(Reuters) -- Air from the oldest ice core confirms human activity has increased the greenhouse gas carbon dioxide (CO2) in the atmosphere to levels not seen for hundreds of thousands of years, scientists said Monday.
Bubbles of air in the 800,000-year-old ice, drilled in the Antarctic, show levels of CO2 changing with the climate. But the present levels are out of the previous range.
"It is from air bubbles that we know for sure that carbon dioxide has increased by about 35 percent in the last 200 years," said Dr Eric Wolff of the British Antarctic Survey and the leader of the science team for the 10-nation European Project for Ice Coring in Antarctica.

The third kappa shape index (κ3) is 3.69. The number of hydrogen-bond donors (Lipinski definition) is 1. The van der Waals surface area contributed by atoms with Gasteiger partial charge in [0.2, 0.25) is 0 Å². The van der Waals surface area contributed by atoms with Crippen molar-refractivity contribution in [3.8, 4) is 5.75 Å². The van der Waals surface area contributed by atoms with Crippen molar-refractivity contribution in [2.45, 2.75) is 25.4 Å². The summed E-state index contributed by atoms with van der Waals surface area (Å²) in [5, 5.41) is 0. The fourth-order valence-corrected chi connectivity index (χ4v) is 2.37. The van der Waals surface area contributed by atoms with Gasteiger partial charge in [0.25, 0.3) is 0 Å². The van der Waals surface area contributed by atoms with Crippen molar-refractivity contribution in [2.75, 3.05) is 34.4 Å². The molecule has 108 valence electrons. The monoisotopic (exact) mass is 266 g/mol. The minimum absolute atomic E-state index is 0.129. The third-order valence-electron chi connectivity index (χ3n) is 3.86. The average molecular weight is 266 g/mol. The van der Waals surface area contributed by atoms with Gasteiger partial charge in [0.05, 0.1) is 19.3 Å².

"Before the last 200 years, which man has been influencing, it was pretty steady," he added.
The natural level of CO2 over most of the past 800,000 years has been 180-300 parts per million by volume (ppmv) of air. But today it is at 380 ppmv.
"The most scary thing is that carbon dioxide today is not just out of the range of what happened in the last 650,000 years but already up 100 percent out of the range," Wolff said at the British Association Festival of Science in Norwich, eastern England.